Why your Hotel Should Go Green, Too
"Going green” may have once been seen as a trendy fad, but it’s become apparent in recent years that this trend is here to stay. Millennials recently became the largest generation in the United States, numbering 75.4 million people in 2016. Since various polls have shown that Millennials tend to be more environmentally-conscious than other generations, it’s important for businesses--especially ones in the hospitality industry--to focus their efforts on becoming more environmentally sustainable.
According to “green” hotel booking platform Bookdifferent, the tourism industry is responsible for 5% of all carbon dioxide emissions. 20% of that 5% originates from overnight stays at hotels, resorts, and other accommodations. Because of this and the fact that 68% of polled tourists would prefer to stay in an eco-friendly hotel, many hotel chains and hospitality management companies have chosen to take measures to ensure that their operations are more sustainable for the environment.
Take Marriott, for example. As of 2015, Marriott had 142 Leadership in Energy and Environmental Design (LEED) registered and certified buildings. While this is a small percentage of Marriott’s 5,700 properties worldwide, it is a step in the right direction--LEED states that “certification means healthier, more productive places, reduced stress on the environment by encouraging energy and resource-efficient buildings, and savings from increased building value, higher lease rates and decreased utility costs.”
Hotel chains have taken up additional measures to become more sustainable. Hilton launched LightStay, a corporate responsibility performance measurement platform, to track how their hotels are managing water and energy usage, waste disposal, and more. As a result of these performance measurements, Hilton has been able to save enough energy to power 112,520 homes for one year, enough water to fill 5,272 Olympic-sized swimming pools, and reduced waste by 29.1% between 2009 and 2015.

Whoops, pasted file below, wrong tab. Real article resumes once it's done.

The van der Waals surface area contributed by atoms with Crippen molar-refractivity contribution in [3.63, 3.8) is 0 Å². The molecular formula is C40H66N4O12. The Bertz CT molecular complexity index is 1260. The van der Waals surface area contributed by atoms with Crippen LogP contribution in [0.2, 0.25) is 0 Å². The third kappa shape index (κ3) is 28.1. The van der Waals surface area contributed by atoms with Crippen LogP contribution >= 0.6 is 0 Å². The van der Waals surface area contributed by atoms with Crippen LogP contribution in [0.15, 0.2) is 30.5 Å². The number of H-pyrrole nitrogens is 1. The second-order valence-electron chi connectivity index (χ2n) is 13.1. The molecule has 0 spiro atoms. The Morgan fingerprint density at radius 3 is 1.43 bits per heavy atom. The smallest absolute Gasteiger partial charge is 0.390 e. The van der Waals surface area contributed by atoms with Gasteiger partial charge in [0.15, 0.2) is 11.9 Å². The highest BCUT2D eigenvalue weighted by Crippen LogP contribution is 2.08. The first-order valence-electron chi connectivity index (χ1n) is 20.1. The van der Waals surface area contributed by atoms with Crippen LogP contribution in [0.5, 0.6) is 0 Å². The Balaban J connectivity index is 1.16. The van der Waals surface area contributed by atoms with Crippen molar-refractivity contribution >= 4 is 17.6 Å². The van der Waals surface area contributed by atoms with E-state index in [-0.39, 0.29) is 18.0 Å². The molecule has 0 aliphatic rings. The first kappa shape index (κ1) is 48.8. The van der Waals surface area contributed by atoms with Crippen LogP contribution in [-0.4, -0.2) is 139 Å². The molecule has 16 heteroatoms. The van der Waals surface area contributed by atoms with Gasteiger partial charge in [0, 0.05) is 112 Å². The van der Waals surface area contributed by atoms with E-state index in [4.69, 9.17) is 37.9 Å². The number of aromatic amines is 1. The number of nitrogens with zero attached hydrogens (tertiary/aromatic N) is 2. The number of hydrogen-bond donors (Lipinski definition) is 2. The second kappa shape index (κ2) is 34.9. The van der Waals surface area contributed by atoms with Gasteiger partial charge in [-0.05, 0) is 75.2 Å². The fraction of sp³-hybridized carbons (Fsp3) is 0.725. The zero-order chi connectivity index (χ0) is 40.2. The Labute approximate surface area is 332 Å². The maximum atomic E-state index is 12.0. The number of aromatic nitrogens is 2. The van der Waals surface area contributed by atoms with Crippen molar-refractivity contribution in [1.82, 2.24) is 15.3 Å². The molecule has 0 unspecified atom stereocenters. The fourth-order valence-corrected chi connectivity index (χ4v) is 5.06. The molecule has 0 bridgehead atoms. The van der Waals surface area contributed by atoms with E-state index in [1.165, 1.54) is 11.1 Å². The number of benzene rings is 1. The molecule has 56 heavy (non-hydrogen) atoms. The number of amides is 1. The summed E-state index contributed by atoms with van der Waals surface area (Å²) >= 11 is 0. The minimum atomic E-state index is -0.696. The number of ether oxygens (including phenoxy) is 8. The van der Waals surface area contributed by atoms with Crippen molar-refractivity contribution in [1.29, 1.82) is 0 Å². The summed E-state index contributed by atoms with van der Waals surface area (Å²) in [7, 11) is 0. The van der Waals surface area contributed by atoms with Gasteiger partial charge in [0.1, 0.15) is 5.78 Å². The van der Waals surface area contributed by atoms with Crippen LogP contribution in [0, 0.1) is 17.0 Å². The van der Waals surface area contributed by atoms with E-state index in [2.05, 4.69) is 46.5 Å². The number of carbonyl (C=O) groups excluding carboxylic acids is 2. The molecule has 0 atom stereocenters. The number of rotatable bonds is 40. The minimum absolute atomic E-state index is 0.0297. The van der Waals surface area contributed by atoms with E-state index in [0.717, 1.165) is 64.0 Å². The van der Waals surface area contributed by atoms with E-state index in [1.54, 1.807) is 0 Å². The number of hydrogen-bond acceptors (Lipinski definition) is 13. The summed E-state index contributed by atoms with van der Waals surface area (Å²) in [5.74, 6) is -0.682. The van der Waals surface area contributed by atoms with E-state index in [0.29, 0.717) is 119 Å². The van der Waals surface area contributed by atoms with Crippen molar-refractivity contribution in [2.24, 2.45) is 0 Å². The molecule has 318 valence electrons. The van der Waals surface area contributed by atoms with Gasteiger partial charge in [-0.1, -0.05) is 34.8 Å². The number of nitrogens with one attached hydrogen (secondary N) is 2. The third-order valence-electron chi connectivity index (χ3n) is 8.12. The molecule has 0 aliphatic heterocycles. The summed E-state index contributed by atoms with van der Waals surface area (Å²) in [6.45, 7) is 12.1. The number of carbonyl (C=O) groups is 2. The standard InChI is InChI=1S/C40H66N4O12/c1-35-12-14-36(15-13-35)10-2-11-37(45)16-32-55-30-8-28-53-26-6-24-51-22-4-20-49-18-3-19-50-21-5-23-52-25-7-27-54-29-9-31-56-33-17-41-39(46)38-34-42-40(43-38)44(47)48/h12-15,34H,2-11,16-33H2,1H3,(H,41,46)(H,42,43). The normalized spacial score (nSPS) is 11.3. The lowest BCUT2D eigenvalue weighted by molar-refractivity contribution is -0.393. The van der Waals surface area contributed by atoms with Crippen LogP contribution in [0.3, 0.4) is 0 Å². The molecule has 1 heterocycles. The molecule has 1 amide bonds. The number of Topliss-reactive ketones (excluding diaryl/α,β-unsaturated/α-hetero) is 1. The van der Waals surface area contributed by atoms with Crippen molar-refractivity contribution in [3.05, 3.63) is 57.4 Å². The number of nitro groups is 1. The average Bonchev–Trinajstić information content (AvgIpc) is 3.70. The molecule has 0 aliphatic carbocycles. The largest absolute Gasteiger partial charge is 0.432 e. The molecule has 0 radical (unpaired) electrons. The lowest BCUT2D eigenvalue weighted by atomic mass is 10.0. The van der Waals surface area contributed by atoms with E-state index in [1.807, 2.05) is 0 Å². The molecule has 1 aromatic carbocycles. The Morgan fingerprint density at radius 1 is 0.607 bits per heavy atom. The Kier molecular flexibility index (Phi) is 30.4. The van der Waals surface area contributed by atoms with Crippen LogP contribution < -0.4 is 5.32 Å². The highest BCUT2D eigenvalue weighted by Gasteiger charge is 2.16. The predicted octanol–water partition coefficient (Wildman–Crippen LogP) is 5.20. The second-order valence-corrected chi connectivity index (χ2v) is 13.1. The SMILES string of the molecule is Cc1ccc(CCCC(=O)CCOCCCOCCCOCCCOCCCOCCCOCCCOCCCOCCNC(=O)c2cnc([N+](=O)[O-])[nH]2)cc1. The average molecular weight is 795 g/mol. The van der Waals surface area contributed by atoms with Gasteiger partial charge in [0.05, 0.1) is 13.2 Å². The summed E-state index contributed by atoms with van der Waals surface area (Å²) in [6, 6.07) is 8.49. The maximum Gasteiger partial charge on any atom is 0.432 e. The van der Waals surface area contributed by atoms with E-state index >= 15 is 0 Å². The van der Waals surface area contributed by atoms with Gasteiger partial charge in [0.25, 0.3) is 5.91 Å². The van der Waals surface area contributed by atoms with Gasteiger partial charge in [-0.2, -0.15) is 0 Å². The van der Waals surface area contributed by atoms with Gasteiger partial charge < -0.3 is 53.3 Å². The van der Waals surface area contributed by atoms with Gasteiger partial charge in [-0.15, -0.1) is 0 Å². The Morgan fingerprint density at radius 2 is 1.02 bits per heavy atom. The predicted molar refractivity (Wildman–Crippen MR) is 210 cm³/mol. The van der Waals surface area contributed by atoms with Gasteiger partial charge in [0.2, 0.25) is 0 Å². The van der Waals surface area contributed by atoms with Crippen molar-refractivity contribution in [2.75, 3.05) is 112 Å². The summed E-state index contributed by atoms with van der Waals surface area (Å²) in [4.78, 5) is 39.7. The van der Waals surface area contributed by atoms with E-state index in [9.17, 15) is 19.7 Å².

How are hotels making such drastic reductions? One way is by giving guests the option to reuse their towels and sheets, thereby reducing the amount of water and energy that would be used to launder them. Some hotels allow guests to control in-room temperature, which can reduce energy usage. Use of water has been reduced in some hotels via low-flow showerheads, toilet tank flow diverters, greywater recycling systems, and only offering drinking water upon request at hotel restaurants.
Witness Management, a hospitality management firm that manages 29 hotels in three states, has recently partnered with Clean the World, a Florida-based charity that recycles partially-used soap and shampoo left behind in hotel rooms. These recycled hygiene items are donated to impoverished parts of the world to help prevent the spread of diseases. Since its founding in 2009, Clean the World has donated over 41 million bars of soap to 118 countries.
Initiatives like these not only minimize the impact on the environment by keeping millions of bars of soap from going into landfills; they save lives, too. Clean the World focuses on reducing the prevalence of pneumonia and cholera, which are the two largest killers of children under the age of 5 in the developing world. Hotels wishing to donate their used soap to this program may sign up for a partnership on Clean the World’s website.
If your hotel is not currently utilizing green initiatives, now is the time to start. It will make your guests more comfortable about the impact their stay will have on the environment, and it will have a positive effect on your bottom line.
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